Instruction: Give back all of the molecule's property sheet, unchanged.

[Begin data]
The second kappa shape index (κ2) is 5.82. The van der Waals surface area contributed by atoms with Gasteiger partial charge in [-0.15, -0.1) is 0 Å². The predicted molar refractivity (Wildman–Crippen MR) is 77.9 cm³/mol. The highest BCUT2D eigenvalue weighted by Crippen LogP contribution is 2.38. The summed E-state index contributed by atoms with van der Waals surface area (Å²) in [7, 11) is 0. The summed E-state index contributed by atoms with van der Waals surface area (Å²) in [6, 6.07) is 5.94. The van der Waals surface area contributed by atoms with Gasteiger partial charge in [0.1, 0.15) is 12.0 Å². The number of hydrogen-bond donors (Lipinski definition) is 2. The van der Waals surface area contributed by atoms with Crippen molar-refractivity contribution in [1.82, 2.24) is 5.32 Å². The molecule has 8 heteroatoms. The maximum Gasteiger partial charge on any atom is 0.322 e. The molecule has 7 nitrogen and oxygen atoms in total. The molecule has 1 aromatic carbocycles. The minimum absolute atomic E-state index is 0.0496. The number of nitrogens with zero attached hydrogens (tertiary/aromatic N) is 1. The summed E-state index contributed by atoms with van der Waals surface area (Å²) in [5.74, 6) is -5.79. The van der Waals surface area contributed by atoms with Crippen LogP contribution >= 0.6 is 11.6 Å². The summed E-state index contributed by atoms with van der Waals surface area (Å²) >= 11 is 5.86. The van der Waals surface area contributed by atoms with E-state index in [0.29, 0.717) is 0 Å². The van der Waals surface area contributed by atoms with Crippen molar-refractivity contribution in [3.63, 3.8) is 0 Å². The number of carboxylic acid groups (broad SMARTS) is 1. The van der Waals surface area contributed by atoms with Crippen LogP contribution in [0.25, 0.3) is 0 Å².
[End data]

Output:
The second kappa shape index (κ2) is 5.82. The van der Waals surface area contributed by atoms with Gasteiger partial charge in [-0.15, -0.1) is 0 Å². The predicted molar refractivity (Wildman–Crippen MR) is 77.9 cm³/mol. The highest BCUT2D eigenvalue weighted by Crippen LogP contribution is 2.38. The summed E-state index contributed by atoms with van der Waals surface area (Å²) in [7, 11) is 0. The summed E-state index contributed by atoms with van der Waals surface area (Å²) in [6, 6.07) is 5.94. The van der Waals surface area contributed by atoms with Gasteiger partial charge in [0.1, 0.15) is 12.0 Å². The number of hydrogen-bond donors (Lipinski definition) is 2. The van der Waals surface area contributed by atoms with Crippen molar-refractivity contribution in [1.82, 2.24) is 5.32 Å². The molecule has 8 heteroatoms. The maximum Gasteiger partial charge on any atom is 0.322 e. The molecule has 7 nitrogen and oxygen atoms in total. The molecule has 1 aromatic carbocycles. The minimum absolute atomic E-state index is 0.0496. The number of nitrogens with zero attached hydrogens (tertiary/aromatic N) is 1. The summed E-state index contributed by atoms with van der Waals surface area (Å²) in [5.74, 6) is -5.79. The van der Waals surface area contributed by atoms with Crippen LogP contribution >= 0.6 is 11.6 Å². The summed E-state index contributed by atoms with van der Waals surface area (Å²) >= 11 is 5.86. The van der Waals surface area contributed by atoms with E-state index in [0.29, 0.717) is 0 Å². The van der Waals surface area contributed by atoms with Crippen molar-refractivity contribution in [3.63, 3.8) is 0 Å². The number of carboxylic acid groups (broad SMARTS) is 1. The van der Waals surface area contributed by atoms with Crippen LogP contribution in [0.25, 0.3) is 0 Å².